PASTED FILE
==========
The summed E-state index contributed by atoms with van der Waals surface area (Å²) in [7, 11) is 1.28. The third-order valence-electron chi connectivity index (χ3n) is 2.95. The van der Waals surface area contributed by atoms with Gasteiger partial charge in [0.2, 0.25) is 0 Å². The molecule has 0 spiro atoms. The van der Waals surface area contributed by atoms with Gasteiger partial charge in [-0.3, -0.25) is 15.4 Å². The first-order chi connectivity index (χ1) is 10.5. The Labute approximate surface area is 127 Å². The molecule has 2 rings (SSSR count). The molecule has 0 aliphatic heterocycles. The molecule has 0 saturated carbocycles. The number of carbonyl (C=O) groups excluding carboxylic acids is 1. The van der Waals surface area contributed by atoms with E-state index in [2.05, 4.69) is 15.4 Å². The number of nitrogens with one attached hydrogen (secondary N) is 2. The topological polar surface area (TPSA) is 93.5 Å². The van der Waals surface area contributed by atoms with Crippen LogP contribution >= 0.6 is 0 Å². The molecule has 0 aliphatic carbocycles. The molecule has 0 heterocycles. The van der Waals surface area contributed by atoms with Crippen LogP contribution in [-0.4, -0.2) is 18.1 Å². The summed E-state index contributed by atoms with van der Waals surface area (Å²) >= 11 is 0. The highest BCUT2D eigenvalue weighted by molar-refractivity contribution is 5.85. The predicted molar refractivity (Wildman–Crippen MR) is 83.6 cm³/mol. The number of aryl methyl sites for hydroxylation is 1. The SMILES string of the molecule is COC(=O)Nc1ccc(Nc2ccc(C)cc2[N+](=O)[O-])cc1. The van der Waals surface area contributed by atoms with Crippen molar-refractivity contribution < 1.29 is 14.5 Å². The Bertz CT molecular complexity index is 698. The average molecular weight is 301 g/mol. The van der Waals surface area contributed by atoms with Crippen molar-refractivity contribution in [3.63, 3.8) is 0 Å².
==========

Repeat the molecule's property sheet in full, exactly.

The summed E-state index contributed by atoms with van der Waals surface area (Å²) in [7, 11) is 1.28. The third-order valence-electron chi connectivity index (χ3n) is 2.95. The van der Waals surface area contributed by atoms with Gasteiger partial charge in [0.2, 0.25) is 0 Å². The molecule has 0 spiro atoms. The van der Waals surface area contributed by atoms with Gasteiger partial charge in [-0.3, -0.25) is 15.4 Å². The first-order chi connectivity index (χ1) is 10.5. The Labute approximate surface area is 127 Å². The molecule has 2 rings (SSSR count). The molecule has 0 aliphatic heterocycles. The molecule has 0 saturated carbocycles. The number of carbonyl (C=O) groups excluding carboxylic acids is 1. The van der Waals surface area contributed by atoms with E-state index in [2.05, 4.69) is 15.4 Å². The number of nitrogens with one attached hydrogen (secondary N) is 2. The topological polar surface area (TPSA) is 93.5 Å². The van der Waals surface area contributed by atoms with Crippen LogP contribution >= 0.6 is 0 Å². The molecule has 0 aliphatic carbocycles. The molecule has 0 heterocycles. The van der Waals surface area contributed by atoms with Crippen LogP contribution in [-0.4, -0.2) is 18.1 Å². The summed E-state index contributed by atoms with van der Waals surface area (Å²) >= 11 is 0. The highest BCUT2D eigenvalue weighted by molar-refractivity contribution is 5.85. The predicted molar refractivity (Wildman–Crippen MR) is 83.6 cm³/mol. The number of aryl methyl sites for hydroxylation is 1. The SMILES string of the molecule is COC(=O)Nc1ccc(Nc2ccc(C)cc2[N+](=O)[O-])cc1. The van der Waals surface area contributed by atoms with Crippen molar-refractivity contribution < 1.29 is 14.5 Å². The Bertz CT molecular complexity index is 698. The average molecular weight is 301 g/mol. The van der Waals surface area contributed by atoms with Crippen molar-refractivity contribution in [3.63, 3.8) is 0 Å².